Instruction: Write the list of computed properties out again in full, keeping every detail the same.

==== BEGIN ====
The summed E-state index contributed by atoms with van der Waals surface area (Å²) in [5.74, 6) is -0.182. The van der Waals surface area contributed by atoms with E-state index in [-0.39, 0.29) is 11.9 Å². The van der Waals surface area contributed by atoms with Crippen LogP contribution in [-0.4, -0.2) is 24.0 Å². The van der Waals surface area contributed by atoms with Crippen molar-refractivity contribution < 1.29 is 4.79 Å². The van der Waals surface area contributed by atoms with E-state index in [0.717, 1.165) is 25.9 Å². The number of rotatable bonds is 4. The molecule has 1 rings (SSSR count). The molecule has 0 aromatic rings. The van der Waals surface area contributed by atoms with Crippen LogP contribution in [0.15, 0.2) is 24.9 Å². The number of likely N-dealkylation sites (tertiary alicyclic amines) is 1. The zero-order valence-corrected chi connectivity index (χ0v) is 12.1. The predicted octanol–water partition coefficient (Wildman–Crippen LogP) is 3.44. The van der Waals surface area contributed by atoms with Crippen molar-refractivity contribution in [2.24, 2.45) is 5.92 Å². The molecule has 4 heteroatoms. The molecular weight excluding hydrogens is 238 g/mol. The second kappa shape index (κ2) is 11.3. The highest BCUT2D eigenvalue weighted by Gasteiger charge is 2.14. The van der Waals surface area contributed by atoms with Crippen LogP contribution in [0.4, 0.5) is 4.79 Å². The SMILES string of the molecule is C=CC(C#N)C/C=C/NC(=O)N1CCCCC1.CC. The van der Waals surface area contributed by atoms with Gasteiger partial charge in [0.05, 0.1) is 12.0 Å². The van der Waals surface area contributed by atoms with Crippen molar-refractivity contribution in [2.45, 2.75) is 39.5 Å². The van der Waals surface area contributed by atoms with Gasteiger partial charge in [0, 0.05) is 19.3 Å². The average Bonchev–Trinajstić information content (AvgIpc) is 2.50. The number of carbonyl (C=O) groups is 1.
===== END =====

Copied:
The summed E-state index contributed by atoms with van der Waals surface area (Å²) in [5.74, 6) is -0.182. The van der Waals surface area contributed by atoms with E-state index in [-0.39, 0.29) is 11.9 Å². The van der Waals surface area contributed by atoms with Crippen LogP contribution in [-0.4, -0.2) is 24.0 Å². The van der Waals surface area contributed by atoms with Crippen molar-refractivity contribution < 1.29 is 4.79 Å². The van der Waals surface area contributed by atoms with E-state index in [0.717, 1.165) is 25.9 Å². The number of rotatable bonds is 4. The molecule has 1 rings (SSSR count). The molecule has 0 aromatic rings. The van der Waals surface area contributed by atoms with Crippen LogP contribution in [0.15, 0.2) is 24.9 Å². The number of likely N-dealkylation sites (tertiary alicyclic amines) is 1. The zero-order valence-corrected chi connectivity index (χ0v) is 12.1. The predicted octanol–water partition coefficient (Wildman–Crippen LogP) is 3.44. The van der Waals surface area contributed by atoms with Crippen molar-refractivity contribution in [2.24, 2.45) is 5.92 Å². The molecule has 4 heteroatoms. The molecular weight excluding hydrogens is 238 g/mol. The second kappa shape index (κ2) is 11.3. The highest BCUT2D eigenvalue weighted by Gasteiger charge is 2.14. The van der Waals surface area contributed by atoms with Crippen LogP contribution in [0.4, 0.5) is 4.79 Å². The SMILES string of the molecule is C=CC(C#N)C/C=C/NC(=O)N1CCCCC1.CC. The van der Waals surface area contributed by atoms with Gasteiger partial charge in [0.05, 0.1) is 12.0 Å². The van der Waals surface area contributed by atoms with Crippen molar-refractivity contribution in [2.45, 2.75) is 39.5 Å². The van der Waals surface area contributed by atoms with Gasteiger partial charge in [0, 0.05) is 19.3 Å². The average Bonchev–Trinajstić information content (AvgIpc) is 2.50. The number of carbonyl (C=O) groups is 1.